Walrus's post is about the proximate causes for how we got here in particular. But is there a body of work about the ultimate causes for how we got here in general? And about how we were headed somewhere else for a while and could BE somewhere else NOW if different theories and knowledge had kept being applied? Yes there is. I have recreationally read about it off and on over the past some years and still only sketchily understand it. But my instinct tells me it is worth reading, understanding and thinking about.

I have already recommended Frederick Soddy up above. I would briefly recommend a few more. They lay out a whole different concept of the economic study and management of production and service-performing and consumption from any mainstream or dissident theories now widely known, except somewhat the ecological economics theories referrenced in the Soddy links as being derived from the work of Soddy himself. This concept is so different I would call it a "whole other narrative". And yet it used to be Mainstream in this country in the 1920s, 1930s, 1940s. It's proponents testified before Joint Sessions of Congress. It's adherents were State Secretaries of Agriculture in many States.It then became so forgotten that it now seems stranger than science fiction upon first re-encounter. ( "How could all that history and knowledge be erased from the mind of experts and public alike?" is a whole other question in itself).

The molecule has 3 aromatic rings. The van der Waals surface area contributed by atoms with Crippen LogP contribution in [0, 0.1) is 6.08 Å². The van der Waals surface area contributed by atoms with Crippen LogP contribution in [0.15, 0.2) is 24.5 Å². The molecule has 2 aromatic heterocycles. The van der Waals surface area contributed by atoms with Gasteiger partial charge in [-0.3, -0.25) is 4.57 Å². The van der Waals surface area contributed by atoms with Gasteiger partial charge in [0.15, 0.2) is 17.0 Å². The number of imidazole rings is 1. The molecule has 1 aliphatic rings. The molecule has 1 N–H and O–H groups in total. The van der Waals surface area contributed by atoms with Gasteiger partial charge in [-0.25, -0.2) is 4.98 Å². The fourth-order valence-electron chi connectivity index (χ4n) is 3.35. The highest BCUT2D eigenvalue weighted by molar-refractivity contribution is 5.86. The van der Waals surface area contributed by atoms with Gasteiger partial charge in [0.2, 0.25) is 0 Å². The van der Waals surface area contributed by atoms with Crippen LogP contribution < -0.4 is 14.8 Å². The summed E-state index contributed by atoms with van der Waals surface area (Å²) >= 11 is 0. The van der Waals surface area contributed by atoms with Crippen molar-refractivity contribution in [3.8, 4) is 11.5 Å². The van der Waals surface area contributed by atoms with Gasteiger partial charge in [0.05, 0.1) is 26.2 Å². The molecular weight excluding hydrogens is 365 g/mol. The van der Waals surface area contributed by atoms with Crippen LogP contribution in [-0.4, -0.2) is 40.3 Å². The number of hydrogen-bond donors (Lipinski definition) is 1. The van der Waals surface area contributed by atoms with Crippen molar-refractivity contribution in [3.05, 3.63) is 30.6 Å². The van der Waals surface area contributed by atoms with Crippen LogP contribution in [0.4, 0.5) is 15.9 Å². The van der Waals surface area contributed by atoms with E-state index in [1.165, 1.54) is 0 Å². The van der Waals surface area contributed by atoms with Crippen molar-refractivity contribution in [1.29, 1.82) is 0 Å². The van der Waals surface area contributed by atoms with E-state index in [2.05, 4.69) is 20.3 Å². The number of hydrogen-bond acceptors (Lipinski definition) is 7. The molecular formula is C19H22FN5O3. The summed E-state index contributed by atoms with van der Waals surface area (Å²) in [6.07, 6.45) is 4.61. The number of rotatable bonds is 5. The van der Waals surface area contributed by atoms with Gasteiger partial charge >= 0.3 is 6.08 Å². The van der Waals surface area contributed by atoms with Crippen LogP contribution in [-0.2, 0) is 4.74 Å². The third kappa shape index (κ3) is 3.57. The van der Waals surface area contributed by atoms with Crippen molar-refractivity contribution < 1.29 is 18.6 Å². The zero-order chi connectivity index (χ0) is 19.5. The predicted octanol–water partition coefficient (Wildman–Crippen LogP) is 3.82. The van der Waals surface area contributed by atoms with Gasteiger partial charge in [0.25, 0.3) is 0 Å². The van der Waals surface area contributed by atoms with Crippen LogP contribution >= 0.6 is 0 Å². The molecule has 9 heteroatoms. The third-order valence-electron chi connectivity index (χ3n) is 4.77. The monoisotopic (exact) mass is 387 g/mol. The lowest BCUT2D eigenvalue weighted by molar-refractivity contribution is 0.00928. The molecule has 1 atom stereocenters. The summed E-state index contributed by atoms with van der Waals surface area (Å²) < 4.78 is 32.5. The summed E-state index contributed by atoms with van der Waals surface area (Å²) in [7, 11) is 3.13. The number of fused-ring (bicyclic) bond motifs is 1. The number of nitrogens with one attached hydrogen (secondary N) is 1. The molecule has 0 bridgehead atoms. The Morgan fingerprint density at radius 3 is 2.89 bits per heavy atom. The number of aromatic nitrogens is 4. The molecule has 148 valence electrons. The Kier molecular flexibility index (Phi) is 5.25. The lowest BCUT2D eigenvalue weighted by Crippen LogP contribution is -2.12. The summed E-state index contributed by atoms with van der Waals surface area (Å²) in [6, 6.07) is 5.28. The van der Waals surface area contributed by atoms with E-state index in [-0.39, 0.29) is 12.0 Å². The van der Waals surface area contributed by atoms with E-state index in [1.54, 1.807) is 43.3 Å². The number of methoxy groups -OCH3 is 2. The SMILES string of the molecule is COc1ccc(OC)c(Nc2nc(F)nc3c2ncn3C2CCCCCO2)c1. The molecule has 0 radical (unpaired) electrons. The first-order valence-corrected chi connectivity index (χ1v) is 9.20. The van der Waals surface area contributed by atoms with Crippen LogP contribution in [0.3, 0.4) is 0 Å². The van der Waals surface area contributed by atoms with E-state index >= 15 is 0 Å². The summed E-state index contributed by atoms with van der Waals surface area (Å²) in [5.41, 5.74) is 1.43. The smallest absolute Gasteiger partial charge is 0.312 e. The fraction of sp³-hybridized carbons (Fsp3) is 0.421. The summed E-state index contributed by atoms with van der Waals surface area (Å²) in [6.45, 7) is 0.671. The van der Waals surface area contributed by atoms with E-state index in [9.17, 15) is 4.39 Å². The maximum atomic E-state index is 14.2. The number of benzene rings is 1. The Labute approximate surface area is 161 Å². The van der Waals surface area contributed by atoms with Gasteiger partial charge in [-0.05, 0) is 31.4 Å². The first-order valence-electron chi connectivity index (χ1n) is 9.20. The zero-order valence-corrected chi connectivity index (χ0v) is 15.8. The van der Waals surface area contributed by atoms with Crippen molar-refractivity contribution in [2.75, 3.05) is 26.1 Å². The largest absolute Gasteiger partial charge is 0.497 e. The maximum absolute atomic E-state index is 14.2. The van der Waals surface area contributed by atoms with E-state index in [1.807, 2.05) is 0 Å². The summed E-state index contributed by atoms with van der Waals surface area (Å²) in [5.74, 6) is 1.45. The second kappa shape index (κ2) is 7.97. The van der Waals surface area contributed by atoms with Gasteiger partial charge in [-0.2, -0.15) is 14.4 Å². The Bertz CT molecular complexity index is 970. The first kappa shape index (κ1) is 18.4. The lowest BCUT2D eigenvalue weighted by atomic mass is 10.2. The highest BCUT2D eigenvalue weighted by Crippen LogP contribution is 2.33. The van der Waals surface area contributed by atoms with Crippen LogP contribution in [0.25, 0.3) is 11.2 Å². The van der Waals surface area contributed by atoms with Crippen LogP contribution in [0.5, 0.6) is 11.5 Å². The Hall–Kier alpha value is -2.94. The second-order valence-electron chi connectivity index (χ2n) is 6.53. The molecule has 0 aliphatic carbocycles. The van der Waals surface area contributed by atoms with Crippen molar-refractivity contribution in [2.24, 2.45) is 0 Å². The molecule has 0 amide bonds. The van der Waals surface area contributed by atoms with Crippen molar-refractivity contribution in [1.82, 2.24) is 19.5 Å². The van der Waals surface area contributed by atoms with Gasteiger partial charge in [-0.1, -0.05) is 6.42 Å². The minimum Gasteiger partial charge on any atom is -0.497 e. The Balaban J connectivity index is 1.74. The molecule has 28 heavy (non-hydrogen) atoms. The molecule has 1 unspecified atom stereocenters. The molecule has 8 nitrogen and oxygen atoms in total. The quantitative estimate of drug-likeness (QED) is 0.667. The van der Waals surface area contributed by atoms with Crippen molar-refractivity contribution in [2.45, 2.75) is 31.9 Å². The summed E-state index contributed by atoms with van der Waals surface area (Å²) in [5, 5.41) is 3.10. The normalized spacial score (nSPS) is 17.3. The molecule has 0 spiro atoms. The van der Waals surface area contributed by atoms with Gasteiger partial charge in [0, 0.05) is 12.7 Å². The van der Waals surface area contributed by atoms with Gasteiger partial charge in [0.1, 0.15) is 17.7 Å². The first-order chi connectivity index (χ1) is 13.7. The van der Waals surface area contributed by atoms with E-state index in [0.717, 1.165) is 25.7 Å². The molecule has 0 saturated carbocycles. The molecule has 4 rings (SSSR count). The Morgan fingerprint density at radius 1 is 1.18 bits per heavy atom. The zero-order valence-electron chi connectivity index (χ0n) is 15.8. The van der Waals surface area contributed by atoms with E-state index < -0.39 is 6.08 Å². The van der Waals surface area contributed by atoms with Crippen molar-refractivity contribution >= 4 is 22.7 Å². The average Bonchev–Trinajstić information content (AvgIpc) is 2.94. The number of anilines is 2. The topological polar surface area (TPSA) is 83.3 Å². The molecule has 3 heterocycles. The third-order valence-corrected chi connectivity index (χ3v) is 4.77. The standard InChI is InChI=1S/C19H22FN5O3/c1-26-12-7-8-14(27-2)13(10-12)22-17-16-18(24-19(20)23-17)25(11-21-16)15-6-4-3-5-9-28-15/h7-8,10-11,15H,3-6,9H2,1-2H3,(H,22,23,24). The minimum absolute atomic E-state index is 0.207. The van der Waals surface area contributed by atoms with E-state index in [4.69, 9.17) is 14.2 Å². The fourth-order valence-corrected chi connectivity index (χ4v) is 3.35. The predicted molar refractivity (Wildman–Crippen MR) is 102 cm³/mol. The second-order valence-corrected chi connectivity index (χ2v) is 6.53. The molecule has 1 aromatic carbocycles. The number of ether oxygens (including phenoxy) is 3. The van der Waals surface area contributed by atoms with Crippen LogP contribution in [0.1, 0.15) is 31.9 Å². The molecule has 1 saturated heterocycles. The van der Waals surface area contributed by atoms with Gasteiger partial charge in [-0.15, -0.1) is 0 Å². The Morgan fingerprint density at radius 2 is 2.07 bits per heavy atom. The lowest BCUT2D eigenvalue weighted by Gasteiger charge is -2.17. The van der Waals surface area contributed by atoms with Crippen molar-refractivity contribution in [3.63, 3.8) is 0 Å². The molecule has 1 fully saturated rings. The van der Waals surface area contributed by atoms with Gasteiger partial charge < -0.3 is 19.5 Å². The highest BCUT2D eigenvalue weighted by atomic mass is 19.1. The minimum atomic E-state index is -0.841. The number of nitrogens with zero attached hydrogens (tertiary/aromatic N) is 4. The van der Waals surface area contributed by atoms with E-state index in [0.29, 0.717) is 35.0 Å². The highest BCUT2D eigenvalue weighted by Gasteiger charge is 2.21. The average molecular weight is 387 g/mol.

Anyway, a very good book by Charles Walters Jr. is called Unforgiven.
Here is something about Charles Walters himself. http://en.wikipedia.org/wiki/Charles_Walters,_Jr. Here is another good book by Charles Walters. http://www.acresusa.com/raw-materials-economics

By the way, Walters himself referrenced Frederic Soddy as an economic thinker whose work (among that of others) allowed Walters to think his own way through to his matter-energy based economics and his understanding of economic history of America as detailed in the book Unforgiven.

There is also a tiny group with a website around which like-minded economists and economic historians huddle for warmth. It is called National Organization For Raw Materials (or NORM for short). Here is the homepage with a table of links in the upper left corner which leads to all kinds of interesting articles laying out this widely forgotten viewpoint and knowledge.

I recommend these books and/or sites in the strongest possible way based on my authority as a mere layman who thinks about these things and tries to understand. I believe they would repay several years of off-and-on study and thought.


They loan out their own capital or profits. They're not allowed to loan out the deposits they make in loans. What happens if someone borrows from the bank and immediately pays out 90% of it to a bunch of creditors who bank at other banks, or in the case of a mortgage, the title company? The loaning bank has to move the reserves to the other bank.

You need to read Frank Newman's book on the federal debt.


Yes, it does. It's in the Preamble to the Constitution:

"We the People of the United States, in Order to form a more perfect Union, establish Justice, insure domestic Tranquility, provide for the common defence, promote the general Welfare, and secure the Blessings of Liberty to ourselves and our Posterity, do ordain and establish this Constitution for the United States of America."

In the link for "general Welfare" at the site, it says the following:

welfare n. 1. health, happiness, or prosperity; well-being. [

Welfare in today's context also means organized efforts on the part of public or private organizations to benefit the poor, or simply public assistance. This is not the meaning of the word as used in the Constitution.